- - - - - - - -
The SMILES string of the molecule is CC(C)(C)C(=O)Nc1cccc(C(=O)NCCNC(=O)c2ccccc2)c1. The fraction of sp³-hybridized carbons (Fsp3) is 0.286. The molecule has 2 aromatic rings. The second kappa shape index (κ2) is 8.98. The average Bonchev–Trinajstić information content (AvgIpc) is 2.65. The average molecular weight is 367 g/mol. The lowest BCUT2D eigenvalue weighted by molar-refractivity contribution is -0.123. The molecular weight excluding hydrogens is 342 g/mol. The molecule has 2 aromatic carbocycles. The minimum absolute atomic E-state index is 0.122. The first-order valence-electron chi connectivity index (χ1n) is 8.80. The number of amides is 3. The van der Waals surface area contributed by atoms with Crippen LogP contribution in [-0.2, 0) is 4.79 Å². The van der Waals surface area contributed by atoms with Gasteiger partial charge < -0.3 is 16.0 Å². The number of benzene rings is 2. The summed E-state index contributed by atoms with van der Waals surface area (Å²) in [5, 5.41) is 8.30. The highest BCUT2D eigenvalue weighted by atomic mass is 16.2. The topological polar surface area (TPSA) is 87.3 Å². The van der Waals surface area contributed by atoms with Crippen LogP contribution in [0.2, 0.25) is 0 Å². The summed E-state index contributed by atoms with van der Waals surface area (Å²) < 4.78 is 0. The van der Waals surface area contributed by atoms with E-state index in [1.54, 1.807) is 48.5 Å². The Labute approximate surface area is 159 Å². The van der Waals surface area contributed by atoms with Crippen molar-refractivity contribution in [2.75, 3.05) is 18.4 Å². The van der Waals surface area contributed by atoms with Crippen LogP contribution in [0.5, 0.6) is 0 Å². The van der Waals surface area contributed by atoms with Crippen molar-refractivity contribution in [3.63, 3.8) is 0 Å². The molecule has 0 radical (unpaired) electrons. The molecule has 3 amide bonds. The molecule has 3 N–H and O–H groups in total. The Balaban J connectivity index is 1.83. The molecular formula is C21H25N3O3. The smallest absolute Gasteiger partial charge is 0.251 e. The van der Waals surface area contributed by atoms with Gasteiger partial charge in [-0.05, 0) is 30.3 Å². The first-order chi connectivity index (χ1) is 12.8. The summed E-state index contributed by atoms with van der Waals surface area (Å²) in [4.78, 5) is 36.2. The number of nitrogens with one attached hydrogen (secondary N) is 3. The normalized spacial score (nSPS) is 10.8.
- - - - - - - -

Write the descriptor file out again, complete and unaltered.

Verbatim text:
The SMILES string of the molecule is CC(C)(C)C(=O)Nc1cccc(C(=O)NCCNC(=O)c2ccccc2)c1. The fraction of sp³-hybridized carbons (Fsp3) is 0.286. The molecule has 2 aromatic rings. The second kappa shape index (κ2) is 8.98. The average Bonchev–Trinajstić information content (AvgIpc) is 2.65. The average molecular weight is 367 g/mol. The lowest BCUT2D eigenvalue weighted by molar-refractivity contribution is -0.123. The molecular weight excluding hydrogens is 342 g/mol. The molecule has 2 aromatic carbocycles. The minimum absolute atomic E-state index is 0.122. The first-order valence-electron chi connectivity index (χ1n) is 8.80. The number of amides is 3. The van der Waals surface area contributed by atoms with Crippen LogP contribution in [-0.2, 0) is 4.79 Å². The van der Waals surface area contributed by atoms with Gasteiger partial charge < -0.3 is 16.0 Å². The number of benzene rings is 2. The summed E-state index contributed by atoms with van der Waals surface area (Å²) in [5, 5.41) is 8.30. The highest BCUT2D eigenvalue weighted by atomic mass is 16.2. The topological polar surface area (TPSA) is 87.3 Å². The van der Waals surface area contributed by atoms with Crippen LogP contribution in [0.2, 0.25) is 0 Å². The summed E-state index contributed by atoms with van der Waals surface area (Å²) < 4.78 is 0. The van der Waals surface area contributed by atoms with E-state index in [1.54, 1.807) is 48.5 Å². The Labute approximate surface area is 159 Å². The van der Waals surface area contributed by atoms with Crippen molar-refractivity contribution in [2.75, 3.05) is 18.4 Å². The van der Waals surface area contributed by atoms with Crippen LogP contribution in [0.5, 0.6) is 0 Å². The van der Waals surface area contributed by atoms with Crippen molar-refractivity contribution in [3.63, 3.8) is 0 Å². The molecule has 0 radical (unpaired) electrons. The molecule has 3 amide bonds. The molecule has 3 N–H and O–H groups in total. The Balaban J connectivity index is 1.83. The molecular formula is C21H25N3O3. The smallest absolute Gasteiger partial charge is 0.251 e. The van der Waals surface area contributed by atoms with Gasteiger partial charge in [-0.05, 0) is 30.3 Å². The first-order chi connectivity index (χ1) is 12.8. The summed E-state index contributed by atoms with van der Waals surface area (Å²) in [4.78, 5) is 36.2. The number of nitrogens with one attached hydrogen (secondary N) is 3. The normalized spacial score (nSPS) is 10.8.